Scouts go on a Jurassic park expedition in search of “Ghost Cave”
Our scouts ventured into the wild during the holiday season. They camped on Tung Lung Chau island, the site of one of the world’s largest volcanic eruptions over 140 million years ago.
Lionel Troy (Y9) took his fellow Scouts along a wild, overgrown trail all the way down to “Ghost Cave” – a remote sea arch at the foot of some of Hong Kong’s tallest cliffs. Leaders had to bring saws to help clear the way through thick bamboo, scratchy bushes and vines. The Scouts, boys and girls aged 11-14, had fun scrambling on heaps of large rocks from the roof of a collapsed cave. The place had a definite “Jurassic Park” feel to it.
Joshua Lim (Y9) taught useful first aid skills, focusing on bandages for sprains and fractures. Scouts over the age of 13 all get a chance to attend an intensive, 16-hour first-aid course.
This was also a gourmet camp. Cooks whipped up Mexican food over small camp stoves. The menu featured home-made salsa and chicken quesadillas.
Everyone looked forward to roasting s’mores (=”give me some more marshmallows”) over a campfire on the beach, while a small team of entertainers performed skits and songs. On Sunday morning, cooks fried the 150th Scouts’ trademark breakfast: heaps of bacon.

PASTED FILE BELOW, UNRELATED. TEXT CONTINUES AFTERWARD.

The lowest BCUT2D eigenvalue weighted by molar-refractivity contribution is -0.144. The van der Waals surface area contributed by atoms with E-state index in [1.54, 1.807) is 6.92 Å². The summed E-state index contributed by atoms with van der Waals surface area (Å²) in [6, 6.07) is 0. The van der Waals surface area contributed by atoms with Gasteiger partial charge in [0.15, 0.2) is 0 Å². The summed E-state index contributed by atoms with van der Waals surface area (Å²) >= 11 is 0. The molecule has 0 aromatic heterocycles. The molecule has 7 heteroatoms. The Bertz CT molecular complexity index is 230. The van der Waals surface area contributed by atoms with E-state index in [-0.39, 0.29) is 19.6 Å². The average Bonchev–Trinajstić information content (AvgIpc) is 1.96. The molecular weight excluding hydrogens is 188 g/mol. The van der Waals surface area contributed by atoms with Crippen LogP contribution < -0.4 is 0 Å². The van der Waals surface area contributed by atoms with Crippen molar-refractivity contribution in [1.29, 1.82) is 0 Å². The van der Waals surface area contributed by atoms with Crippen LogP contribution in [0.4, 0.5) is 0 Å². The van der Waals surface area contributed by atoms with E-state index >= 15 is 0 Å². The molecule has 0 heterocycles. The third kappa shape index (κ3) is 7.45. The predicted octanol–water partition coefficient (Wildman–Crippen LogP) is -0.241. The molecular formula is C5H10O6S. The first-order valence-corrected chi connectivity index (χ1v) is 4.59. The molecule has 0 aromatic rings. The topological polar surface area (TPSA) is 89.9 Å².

On the same morning, Scouts scrambled down the rocky shore to get to Tung Lung Chau’s most famous feature: a blow hole. This is a rare geological formation, a marine geyser formed by waves squeezing through the roof of a collapsed underwater cave. It goes without saying that everyone got totally soaked.
As part of their commitment to leaving campsites cleaner than when they got there, Scouts filled up a dozen bags with rubbish. During the night, wild boars had raided bins at the AFCD campsite, leaving plastic bags and debris strewn all over the ground.
Scouts aim to do a good turn a day – and were very happy to make a difference.
Scout Leader, 150th Hong Kong Group